Kurucs’ handle is OK, and that’s all I would describe it as — it’s fine. Could be (much) better, could be (a bit) worse.
But here, Kurucs lulls the defense on a switch with his dribble/cross and eventually gets to the rim but can’t finish the play:
The ball just doesn’t seem 100% secure in the hands of Kurucs...
You can already see that Kurucs’ ability to finish at the rim off of the drive, despite boasting significantly better physical attributes than a good chunk of his opponents, leaves a little something to be desired. Part of the reason for that is he’s a stick, weighing 190 pounds according to DraftExpress (with Barcelona cheekily trying to list him at 220 pounds/100 kilograms...).
(And this is part of my problem with Kurucs: even one the few things he does do well [getting to the rim] isn’t that spectacular because he can’t finish the play as often as he should.)
Using his speed and his ability to get to the rim, Kurucs is also capable of doing some damage in transition, should the opportunity present itself.
After blocking a shot, Kurucs heads the other way in semi-transition as the defense sets up. Kurucs drives inside past the defense, draws the help and finds the trailer for the dunk:
At the end of the third quarter off of a miss, Kurucs sets off, draws the defense near the rim and sets up the basket for his teammate underneath:
At times, Kurucs’ decision making could be better once he gets himself in a good position with his penetration.
Here, Kurucs get by the defense with the drive and instead of looking to score with his left-hand, he tries to lift a pass to his teammate on the other side of the rim and ends up turning the ball over:
But his penetration is something that can create some openings for his teammates, as Kurucs shows here as he draws the defense with the drive before finding a teammate in the corner, but the shot set up for him is not taken:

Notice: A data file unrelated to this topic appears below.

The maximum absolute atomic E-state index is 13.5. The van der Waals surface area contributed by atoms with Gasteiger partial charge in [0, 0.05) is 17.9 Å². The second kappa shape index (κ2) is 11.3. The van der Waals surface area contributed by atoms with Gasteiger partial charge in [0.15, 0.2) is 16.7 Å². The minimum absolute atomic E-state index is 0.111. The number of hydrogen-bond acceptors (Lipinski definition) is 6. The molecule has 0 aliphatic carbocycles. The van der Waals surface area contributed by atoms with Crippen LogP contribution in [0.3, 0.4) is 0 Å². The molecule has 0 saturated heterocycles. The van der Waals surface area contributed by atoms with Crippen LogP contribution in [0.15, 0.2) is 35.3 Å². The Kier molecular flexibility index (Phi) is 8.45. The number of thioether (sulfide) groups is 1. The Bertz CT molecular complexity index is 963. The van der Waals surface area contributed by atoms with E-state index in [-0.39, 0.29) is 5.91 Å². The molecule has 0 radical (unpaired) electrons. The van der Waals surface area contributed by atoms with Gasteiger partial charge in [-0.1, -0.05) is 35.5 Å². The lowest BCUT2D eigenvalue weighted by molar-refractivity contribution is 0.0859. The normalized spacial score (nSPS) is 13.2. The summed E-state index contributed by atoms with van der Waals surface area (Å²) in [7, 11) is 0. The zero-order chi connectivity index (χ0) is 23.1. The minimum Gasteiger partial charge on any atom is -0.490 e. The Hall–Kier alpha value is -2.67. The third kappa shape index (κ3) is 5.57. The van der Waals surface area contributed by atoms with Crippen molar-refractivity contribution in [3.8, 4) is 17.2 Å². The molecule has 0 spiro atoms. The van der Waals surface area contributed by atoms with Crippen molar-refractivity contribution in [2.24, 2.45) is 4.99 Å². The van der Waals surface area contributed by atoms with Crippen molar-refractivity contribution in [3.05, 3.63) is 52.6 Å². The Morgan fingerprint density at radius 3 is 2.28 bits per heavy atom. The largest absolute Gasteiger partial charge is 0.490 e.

Kurucs can be a bit careless with the ball/a bit loose with his dribble at times, part of the reason why he averages nearly two turnovers per game.
Here, Kurucs holds onto the ball for far too long, rejects the help from his point guard and the ball is eventually prodded loose from the far from secure-looking dribble:
In transition, Kurucs throws a wild pass behind his teammate, almost resulting in a turnover:
Here, Kurucs make a cut/curl from the three-point line to the opposite wing. He receives the ball and makes a pass that so easily telegraphed, resulting in a turnover:
That’s a turnover every day of the week, and I think this is all highlighting Kurucs’ average basketball IQ/feel for the game. There wasn’t really anything that I saw that indicated to me that Kurucs possessed a high-basketball IQ/feel for the game... You can talk me into ‘slightly above average’ at best...
So, I briefly mentioned that one of Kurucs’ strengths is getting to the rim, and his physical tools allow him to do that (even if he has a tough time finishing at times). Another area where Kurucs’ physical tools come in handy is in the post — one, if not, the best asset of his offensive game.
This possession, you can just see how Kurucs’ size gives him an advantage in that he can literally just shooter over a defender though Kurucs misses on this occasion on the spin-and-fade, wanting a foul call:
Here, Kurucs backs down on the baseline, gets very physical/aggressive with the back-down (lucky not to be called for an offensive foul in some regards), creates the space, turns and rises over the defense to hit the J: